Details

The CASE Journal, vol. 15 no. 4
Type: Case Study
ISSN: 1544-9106

Keywords

Content available
Article
Publication date: 26 June 2020

Marianna Frangeskou, Michael A. Lewis and Christos Vasilakis

The purpose of this study had two aims: (1) to extend insight regarding the challenges of implementing standardised work, via care pathways, in a healthcare setting by…

Abstract

Purpose

The purpose of this study had two aims: (1) to extend insight regarding the challenges of implementing standardised work, via care pathways, in a healthcare setting by considering interactions with other operational (i.e. resource sharing, portfolio alignment) and professional (i.e. autonomous expertise) dependencies and (2) to develop novel insights regarding a specific flow mechanism, the stroke nurse practitioner, a form of flow “pilo” or guide.

Design/methodology/approach

This was a longitudinal case study of implementing the acute stroke care pathway in a National Health Service hospital in England based on 185 hours of non-participant observations and 68 semi-structured interviews. Archival documents were also analysed.

Findings

The combined flow, operational and professional dependency lens extends operations management understanding of the challenge of implementing standardised work in healthcare. One observed practice, the process pilot role, may be particularly valuable in dealing with these dependencies but it requires specific design and continuous support, for which the authors provide some initial guidance.

Research limitations/implications

The research was a single case study and was focussed on a single care pathway. The findings require replication and extension but offer a novel set of insights into the implications of standardised work in healthcare.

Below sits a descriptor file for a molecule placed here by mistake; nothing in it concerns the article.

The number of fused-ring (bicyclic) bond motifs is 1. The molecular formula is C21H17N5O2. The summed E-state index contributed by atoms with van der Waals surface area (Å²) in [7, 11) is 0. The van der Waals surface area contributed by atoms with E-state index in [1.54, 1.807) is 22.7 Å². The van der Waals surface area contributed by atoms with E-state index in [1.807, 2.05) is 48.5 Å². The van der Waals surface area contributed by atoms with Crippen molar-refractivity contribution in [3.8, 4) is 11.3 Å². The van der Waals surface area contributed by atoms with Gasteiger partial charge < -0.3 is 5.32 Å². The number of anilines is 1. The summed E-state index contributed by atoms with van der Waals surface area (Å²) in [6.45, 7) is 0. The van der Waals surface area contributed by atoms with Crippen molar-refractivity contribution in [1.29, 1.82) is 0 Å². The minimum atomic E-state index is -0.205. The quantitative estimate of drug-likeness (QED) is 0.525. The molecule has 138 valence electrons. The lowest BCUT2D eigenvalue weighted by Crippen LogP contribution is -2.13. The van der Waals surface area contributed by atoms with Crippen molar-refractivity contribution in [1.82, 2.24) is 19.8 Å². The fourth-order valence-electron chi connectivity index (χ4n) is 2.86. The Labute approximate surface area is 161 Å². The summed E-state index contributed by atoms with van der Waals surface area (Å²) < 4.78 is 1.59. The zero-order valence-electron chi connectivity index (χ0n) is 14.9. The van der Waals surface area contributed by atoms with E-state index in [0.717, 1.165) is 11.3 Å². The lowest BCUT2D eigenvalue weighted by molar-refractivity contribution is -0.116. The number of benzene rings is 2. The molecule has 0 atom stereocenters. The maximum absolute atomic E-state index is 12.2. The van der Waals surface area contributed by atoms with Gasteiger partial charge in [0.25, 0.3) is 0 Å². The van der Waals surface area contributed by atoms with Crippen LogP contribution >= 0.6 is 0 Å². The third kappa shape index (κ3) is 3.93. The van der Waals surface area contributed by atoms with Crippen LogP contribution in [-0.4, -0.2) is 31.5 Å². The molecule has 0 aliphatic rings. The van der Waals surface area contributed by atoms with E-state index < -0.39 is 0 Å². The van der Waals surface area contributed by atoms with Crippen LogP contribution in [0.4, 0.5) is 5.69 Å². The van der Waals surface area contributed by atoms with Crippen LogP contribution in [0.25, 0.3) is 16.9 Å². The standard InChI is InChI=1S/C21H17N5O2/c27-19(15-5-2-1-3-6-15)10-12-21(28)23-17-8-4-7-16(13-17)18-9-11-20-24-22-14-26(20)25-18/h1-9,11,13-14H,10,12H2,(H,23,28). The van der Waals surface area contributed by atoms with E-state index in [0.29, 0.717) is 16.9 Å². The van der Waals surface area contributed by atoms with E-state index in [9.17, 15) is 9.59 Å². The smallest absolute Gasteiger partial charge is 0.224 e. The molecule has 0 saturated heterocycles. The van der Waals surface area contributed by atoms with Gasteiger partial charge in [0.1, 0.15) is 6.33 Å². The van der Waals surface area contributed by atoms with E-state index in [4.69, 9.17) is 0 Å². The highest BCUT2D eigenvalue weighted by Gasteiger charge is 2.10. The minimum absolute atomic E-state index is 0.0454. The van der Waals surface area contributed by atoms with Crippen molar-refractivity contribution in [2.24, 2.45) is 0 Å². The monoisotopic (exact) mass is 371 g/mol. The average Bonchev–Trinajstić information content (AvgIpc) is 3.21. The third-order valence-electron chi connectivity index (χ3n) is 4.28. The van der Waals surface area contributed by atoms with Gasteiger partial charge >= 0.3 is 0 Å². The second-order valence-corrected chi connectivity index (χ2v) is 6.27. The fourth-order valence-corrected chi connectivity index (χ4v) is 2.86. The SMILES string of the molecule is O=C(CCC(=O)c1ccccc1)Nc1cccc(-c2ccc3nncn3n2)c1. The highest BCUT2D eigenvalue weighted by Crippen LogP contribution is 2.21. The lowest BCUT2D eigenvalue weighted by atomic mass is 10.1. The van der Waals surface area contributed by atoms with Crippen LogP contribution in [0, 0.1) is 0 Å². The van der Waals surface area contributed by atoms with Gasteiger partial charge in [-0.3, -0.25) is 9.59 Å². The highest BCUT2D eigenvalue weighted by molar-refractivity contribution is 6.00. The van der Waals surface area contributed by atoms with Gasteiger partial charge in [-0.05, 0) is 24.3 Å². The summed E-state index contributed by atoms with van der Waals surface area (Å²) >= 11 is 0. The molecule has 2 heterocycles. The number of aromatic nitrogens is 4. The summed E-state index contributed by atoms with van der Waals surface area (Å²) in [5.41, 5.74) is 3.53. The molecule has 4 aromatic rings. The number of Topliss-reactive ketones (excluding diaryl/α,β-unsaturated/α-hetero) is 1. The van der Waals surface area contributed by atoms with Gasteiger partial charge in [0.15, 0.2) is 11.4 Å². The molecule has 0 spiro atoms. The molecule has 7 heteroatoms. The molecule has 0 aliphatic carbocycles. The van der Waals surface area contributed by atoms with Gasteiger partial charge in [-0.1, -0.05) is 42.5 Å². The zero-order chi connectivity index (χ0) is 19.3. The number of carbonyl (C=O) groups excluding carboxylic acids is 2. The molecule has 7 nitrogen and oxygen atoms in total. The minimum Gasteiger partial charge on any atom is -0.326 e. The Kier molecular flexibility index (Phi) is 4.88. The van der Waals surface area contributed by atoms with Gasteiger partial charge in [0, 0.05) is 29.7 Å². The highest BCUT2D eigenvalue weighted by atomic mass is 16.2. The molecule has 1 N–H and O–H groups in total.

Originality/value

In addition to confirming that a multidependency lens adds conceptual and practical insight to the challenges of implementing standardised work in a healthcare setting, the findings and recommendations regarding flow “pilots” are novel. The authors' analysis of this role reveals new insights regarding the need for continued improvisation in standardised work.

Details

International Journal of Operations & Production Management, vol. 40 no. 7/8
Type: Research Article
ISSN: 0144-3577

Keywords

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Article
Publication date: 28 October 2019

Shona Robinson-Edwards, Stephanie Kewley, Laura Riley and Dawn Fisher

The purpose of this paper is to examine prisoner experience of an equine assisted psychotherapy (EAP). This paper explores the use of therapeutic interventions;…

Abstract

Purpose

The purpose of this paper is to examine prisoner experience of an equine assisted psychotherapy (EAP). This paper explores the use of therapeutic interventions; specifically focussing on EAP, within this paper EAP constitutes the use of horses in therapy and involves a team approach from equine and mental health experts.

Design/methodology/approach